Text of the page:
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San Diego City Leaders Launch $80 Million Plan To House The Homeless

People stand outside of tents on 17th Street in San Diego's East Village, Nov. 25, 2016.
Kris Arciaga
People stand outside of tents on 17th Street in San Diego's East Village, Nov. 25, 2016.
San Diego City Leaders Launch $80 Million Plan To House The Homeless
GUEST: Alison St John, North County reporter, KPBS

Our top story midday edition the mayor in the housing commission announced an additional $80 million to the regions housing first program. The money will be used to help fund permanent support of housing for the homeless and services to help stop families from becoming homeless. This next phase of the plan was announced today. Alison St John attended that news conference and she joins us now. As I understand it this money will be used over three years to boost San Diego's homeless services. What kinds of services will the 80 million he spent on? This is the continuation of a program that the city housing commission has been running for the last 2 1/2 years. So they plan to be building 500 new permanent units in the next three years using subsidies like federal tax credits. That's were part of this money is going. They have already built 523 additional units in the last two and a half years with more than $60 million at the start off with. So this is like keeping the ball rolling on a program that appears to be successful in meeting some of the needs of the people who are homeless or at risk of becoming homeless with more affordable housing units. The mayor is expanding the veterans housing heroes program. That used to be for veterans will that program now be available to all homeless individuals? They are going to expand it beyond veterans. This has been a very successful program for veterans. They have housed 800 of them in the last couple of years and they have another 328 homeless veterans right now. This one is going to open the program to a wider population and Ron Roberts from the county supervisor said that 733 vouchers would be added to the county's project for all programs. They have house about 384 since last June. This doubles the voucher program. A problem is that landlords don't necessarily want to take a voucher from somebody who they don't feel they can rely on to keep paying the rent and might cause other problems. They've also started a landlord incentive program, which has really encouraged people to accept the veterans and should encourage members to accept wider segment of this population. Something you mentioned is some money will be spent on intervention the programs that try to stop people from becoming homeless. Are those already in place here in San Diego? I did not hear anything from all the people who spoke. I did not hear anybody talking about new programs. This was more a matter of existing programs that have worked and the possibility of some programs that have it worked and discontinued. I have not had a chance to ask Rick which of the programs didn't work and were discontinued but that would be a question to ask. This is something to maintain a program that everybody acknowledges and has been successful even though it only provides housing for a small section of the people who need it. Somebody was a new director from the homeless coronation. He's a successor to Stacy Spector who left that job last month. Did he speak today? He did. He was very positive about this. He says we have all hands on deck's. -- Deck. He was proud to be a part of that. Also present was Gordon Walker who was a new head of the regional task force on the homeless and he did not speak but he is now a major player on the team that is dealing with the homeless here in San Diego. So he also lent his presence and is very supportive of continuing with these programs that the city has been successful with. You covered a lot of news conferences and initiatives about the homeless. What is your take away from the event today? Well, $18 million is going to be spent on this sounds like a lot of money and it is, but the city has been spending millions of dollars on the homeless problem for several years. This is not that big of an increase that the housing commission announced a couple of years ago. So it's good news that they are managing possible federal cards to housing subsidies and managed to keep the program going. Their building affordable units and I would say it's more of a continuation with a little bit of new money added. I've been speaking with Alison St John. Thank you. My pleasure.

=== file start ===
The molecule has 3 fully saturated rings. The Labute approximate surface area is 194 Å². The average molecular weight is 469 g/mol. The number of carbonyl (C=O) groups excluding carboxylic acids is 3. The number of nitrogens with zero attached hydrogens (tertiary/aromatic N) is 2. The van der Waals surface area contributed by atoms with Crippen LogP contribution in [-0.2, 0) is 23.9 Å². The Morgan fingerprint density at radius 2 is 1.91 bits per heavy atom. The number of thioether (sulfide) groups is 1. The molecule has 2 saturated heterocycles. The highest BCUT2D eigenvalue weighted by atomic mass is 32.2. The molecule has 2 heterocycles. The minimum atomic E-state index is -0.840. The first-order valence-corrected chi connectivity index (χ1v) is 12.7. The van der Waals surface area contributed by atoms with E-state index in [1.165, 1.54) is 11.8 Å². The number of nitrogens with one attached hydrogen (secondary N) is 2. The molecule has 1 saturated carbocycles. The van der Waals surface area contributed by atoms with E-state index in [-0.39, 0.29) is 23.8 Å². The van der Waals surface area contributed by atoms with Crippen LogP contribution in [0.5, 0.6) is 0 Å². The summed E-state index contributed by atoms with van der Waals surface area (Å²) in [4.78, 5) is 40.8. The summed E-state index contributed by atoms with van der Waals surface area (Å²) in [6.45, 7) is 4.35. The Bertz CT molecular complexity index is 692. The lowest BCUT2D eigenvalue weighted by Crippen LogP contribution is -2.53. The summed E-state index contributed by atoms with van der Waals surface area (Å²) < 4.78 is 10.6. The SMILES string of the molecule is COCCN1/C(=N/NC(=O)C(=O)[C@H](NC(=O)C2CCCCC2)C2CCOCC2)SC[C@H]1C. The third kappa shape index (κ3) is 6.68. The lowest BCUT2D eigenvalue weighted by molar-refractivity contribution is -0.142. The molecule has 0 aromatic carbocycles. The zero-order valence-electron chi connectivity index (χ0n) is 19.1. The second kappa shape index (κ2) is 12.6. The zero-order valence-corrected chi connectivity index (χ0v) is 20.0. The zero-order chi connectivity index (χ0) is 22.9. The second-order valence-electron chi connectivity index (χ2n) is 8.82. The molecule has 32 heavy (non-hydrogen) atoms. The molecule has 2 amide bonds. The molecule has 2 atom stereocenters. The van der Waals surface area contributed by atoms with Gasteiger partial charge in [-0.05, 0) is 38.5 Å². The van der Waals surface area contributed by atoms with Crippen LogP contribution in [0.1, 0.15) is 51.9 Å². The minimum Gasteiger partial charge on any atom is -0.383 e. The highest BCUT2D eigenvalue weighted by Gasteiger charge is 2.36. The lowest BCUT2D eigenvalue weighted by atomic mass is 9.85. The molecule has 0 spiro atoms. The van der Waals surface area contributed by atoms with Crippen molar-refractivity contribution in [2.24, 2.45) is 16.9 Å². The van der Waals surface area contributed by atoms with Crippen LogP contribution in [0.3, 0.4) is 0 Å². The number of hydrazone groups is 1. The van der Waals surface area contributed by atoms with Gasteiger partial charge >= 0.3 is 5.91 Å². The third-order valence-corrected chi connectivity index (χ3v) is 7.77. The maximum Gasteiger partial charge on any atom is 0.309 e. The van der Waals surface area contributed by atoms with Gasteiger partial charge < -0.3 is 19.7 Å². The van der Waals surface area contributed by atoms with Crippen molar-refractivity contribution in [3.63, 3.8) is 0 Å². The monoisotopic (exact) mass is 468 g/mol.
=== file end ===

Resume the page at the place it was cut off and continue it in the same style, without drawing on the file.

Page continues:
San Diego city leaders will announce an $80 million plan Wednesday to get thousands of homeless people off the streets.

The three-year plan could put a significant dent in the homeless crisis by placing 3,000 people into permanent supportive housing. It will also fund a prevention program to help 1,000 individuals or families on the brink of eviction from falling into homelessness.

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"We would be able to step in and help pay rent for a month or two, we would help stabilize the family -- maybe help them look for other resources," said Rick Gentry, president and CEO of the San Diego Housing Commission and one of the leaders overseeing the plan.

RELATED: Social Workers Go ‘Tent To Tent’ In Push To Help San Diego’s Homeless

Another component of the plan is stepped-up outreach services to help homeless people use their housing vouchers to find a place to live.

Alison St John, KPBS North County reporter, discussed the initiative Wednesday on Midday Edition.